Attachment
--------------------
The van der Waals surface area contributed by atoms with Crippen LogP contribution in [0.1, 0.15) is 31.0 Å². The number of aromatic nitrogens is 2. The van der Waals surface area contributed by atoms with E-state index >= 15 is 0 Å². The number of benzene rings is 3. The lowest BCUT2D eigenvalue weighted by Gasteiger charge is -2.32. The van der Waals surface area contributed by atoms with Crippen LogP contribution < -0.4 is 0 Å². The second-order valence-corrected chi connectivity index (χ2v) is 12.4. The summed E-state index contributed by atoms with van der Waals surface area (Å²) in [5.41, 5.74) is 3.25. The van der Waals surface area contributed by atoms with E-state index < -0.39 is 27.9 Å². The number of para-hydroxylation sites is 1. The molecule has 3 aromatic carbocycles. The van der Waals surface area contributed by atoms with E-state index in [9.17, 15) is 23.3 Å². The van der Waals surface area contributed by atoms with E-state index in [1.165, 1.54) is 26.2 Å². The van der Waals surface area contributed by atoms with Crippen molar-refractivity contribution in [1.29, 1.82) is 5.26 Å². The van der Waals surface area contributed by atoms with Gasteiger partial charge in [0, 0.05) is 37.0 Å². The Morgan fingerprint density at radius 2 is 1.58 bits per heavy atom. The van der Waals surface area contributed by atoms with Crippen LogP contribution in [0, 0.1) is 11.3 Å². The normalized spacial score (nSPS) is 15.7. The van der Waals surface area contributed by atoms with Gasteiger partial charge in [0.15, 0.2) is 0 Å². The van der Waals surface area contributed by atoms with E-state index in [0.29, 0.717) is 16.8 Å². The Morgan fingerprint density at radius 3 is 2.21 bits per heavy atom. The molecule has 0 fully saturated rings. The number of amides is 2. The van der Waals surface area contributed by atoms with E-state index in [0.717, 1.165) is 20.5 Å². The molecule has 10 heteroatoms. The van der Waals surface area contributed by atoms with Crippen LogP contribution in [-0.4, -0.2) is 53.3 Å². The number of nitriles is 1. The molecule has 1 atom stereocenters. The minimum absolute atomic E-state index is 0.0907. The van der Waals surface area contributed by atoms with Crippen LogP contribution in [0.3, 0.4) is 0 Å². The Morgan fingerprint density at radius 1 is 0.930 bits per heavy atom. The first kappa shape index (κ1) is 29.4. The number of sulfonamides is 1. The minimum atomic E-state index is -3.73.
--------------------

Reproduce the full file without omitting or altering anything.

The van der Waals surface area contributed by atoms with Crippen LogP contribution in [0.1, 0.15) is 31.0 Å². The number of aromatic nitrogens is 2. The van der Waals surface area contributed by atoms with E-state index >= 15 is 0 Å². The number of benzene rings is 3. The lowest BCUT2D eigenvalue weighted by Gasteiger charge is -2.32. The van der Waals surface area contributed by atoms with Crippen LogP contribution < -0.4 is 0 Å². The second-order valence-corrected chi connectivity index (χ2v) is 12.4. The summed E-state index contributed by atoms with van der Waals surface area (Å²) in [5.41, 5.74) is 3.25. The van der Waals surface area contributed by atoms with E-state index < -0.39 is 27.9 Å². The number of para-hydroxylation sites is 1. The molecule has 3 aromatic carbocycles. The van der Waals surface area contributed by atoms with E-state index in [9.17, 15) is 23.3 Å². The van der Waals surface area contributed by atoms with E-state index in [1.165, 1.54) is 26.2 Å². The van der Waals surface area contributed by atoms with Crippen molar-refractivity contribution in [1.29, 1.82) is 5.26 Å². The van der Waals surface area contributed by atoms with Gasteiger partial charge in [0, 0.05) is 37.0 Å². The Morgan fingerprint density at radius 2 is 1.58 bits per heavy atom. The van der Waals surface area contributed by atoms with Crippen LogP contribution in [0, 0.1) is 11.3 Å². The normalized spacial score (nSPS) is 15.7. The van der Waals surface area contributed by atoms with Gasteiger partial charge in [0.15, 0.2) is 0 Å². The van der Waals surface area contributed by atoms with E-state index in [0.29, 0.717) is 16.8 Å². The Morgan fingerprint density at radius 3 is 2.21 bits per heavy atom. The molecule has 0 fully saturated rings. The number of amides is 2. The van der Waals surface area contributed by atoms with E-state index in [0.717, 1.165) is 20.5 Å². The molecule has 10 heteroatoms. The van der Waals surface area contributed by atoms with Crippen LogP contribution in [-0.4, -0.2) is 53.3 Å². The number of nitriles is 1. The molecule has 1 atom stereocenters. The minimum absolute atomic E-state index is 0.0907. The van der Waals surface area contributed by atoms with Crippen LogP contribution in [0.3, 0.4) is 0 Å². The Morgan fingerprint density at radius 1 is 0.930 bits per heavy atom. The first kappa shape index (κ1) is 29.4. The number of sulfonamides is 1. The minimum atomic E-state index is -3.73.